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The Good Doctor Reid

John Reid’s tenure at the Home Office is already shaping up to be one
of the biggest disasters in the history of this government. Within the
space of weeks, Dr Reid has managed to demoralise his entire department
by declaring it "not fit for purpose", infuriate the Attorney General
by attacking a judge who had delivered a sentence on a child molester
that was actually determined by legislative contstraints, and now
declare an interest in releasing details of the whereabouts of
convicted paedophiles to local communities. The fact that this move has
been described as unworkable and dangerous by police chiefs, and as
counterproductive and likely to actually increase the danger to
children by child protection specialists is water off a duck’s back to
Dr Reid.

Dr Reid is, of course, driven entirely by seeking out headlines rather
than working out policies that will benefit the public. Take his
new-found committment to consider longer sentences for the carrying of
knives. The fact that less than a year ago, Dr Reid voted against a
Tory amendment that would have done just this is a flipflop that Olga
Korbut would have been proud of. But now that the issue is in the
papers, it must be responded to. Before, when it was only kids doing
something dangerous, it didn’t matter.

More worrying yet is that, by all accounts, Dr Reid is Blair’s
favourite minister. Elevated from transport (where he gave the rail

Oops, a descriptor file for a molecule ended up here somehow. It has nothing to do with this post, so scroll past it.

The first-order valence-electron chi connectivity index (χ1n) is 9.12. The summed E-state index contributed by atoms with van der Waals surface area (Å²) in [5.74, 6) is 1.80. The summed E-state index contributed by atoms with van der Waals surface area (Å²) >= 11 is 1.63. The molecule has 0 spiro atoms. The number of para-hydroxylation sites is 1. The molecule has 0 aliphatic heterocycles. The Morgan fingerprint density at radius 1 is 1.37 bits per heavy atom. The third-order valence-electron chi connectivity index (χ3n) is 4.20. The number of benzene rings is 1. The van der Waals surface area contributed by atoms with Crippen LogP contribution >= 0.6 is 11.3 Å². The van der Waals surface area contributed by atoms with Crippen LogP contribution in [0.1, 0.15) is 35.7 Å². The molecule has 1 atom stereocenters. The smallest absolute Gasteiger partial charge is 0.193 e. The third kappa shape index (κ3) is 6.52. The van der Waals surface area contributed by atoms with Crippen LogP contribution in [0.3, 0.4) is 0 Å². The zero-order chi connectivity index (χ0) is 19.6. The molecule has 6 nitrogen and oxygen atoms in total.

companies a free ride to carry on not investing) to health (where he
sponsored several initiatives that have been quietly dropped by his
successor in order to actually make the NHS work) to the Home Office,
Reid has followed the perfect Blairite pattern. This involves
forgetting about all notions of good governance in favour of responding
to the newspapers, in order to ensure you get relected.

The extent of the doublethink in doing all this is remarkable, and only
makes sense if you consider the business of the Labour Party to be
retaining power, rather than benefiting the country. The Home Office is
suddenly not fit for purpose – a fact that the Labour ministers of the
previous nine years somehow seemed to miss. Knives are a rising
problem, that suddenly appears, out of nowhere – something that a
minister could have found out by talking to teachers (perhaps they were
too busy demoralising and degrading the status of teachers to do that).
Judges deliver sentences in line with Labour-originated legislation,
and are scolded for it.

Six years ago, for the first time in my adult life and after having
been a Labour member in my teens and twenties, I did something
unthinkable: I didn’t turn out and vote Labour. Having been in the
party during the 1980’s, I knew that anyone capable of taming the
sprawling, radical mess (as Blair had done) was likely to have streaks
of ruthlessness and authoritarianism a mile wide. While I trusted such
a person to get the party on the right road, there was no way I could
trust them with governing the country. Blair hasn’t let me down: he has
simply proved that he should never have been given the keys to Number
10.

Comments on this entry are closed.

  • http://www.allpointsnorth.co.uk Chris Brennan

    Even more scary we still don’t have an effective opposition. If we did the current govenrnment would be in all shades of shit but we have to rely upon the media that’s frightening.

  • http://aplacetosleep.blogspot.com/ Jane

    You forgot to mention his time at the Ministry of Defence where he said that we shouldn’t condemn soldiers beating seven shades out of iraqi civilian prisoners.

    He’s a right one for saying what he thinks will go down well with the “people”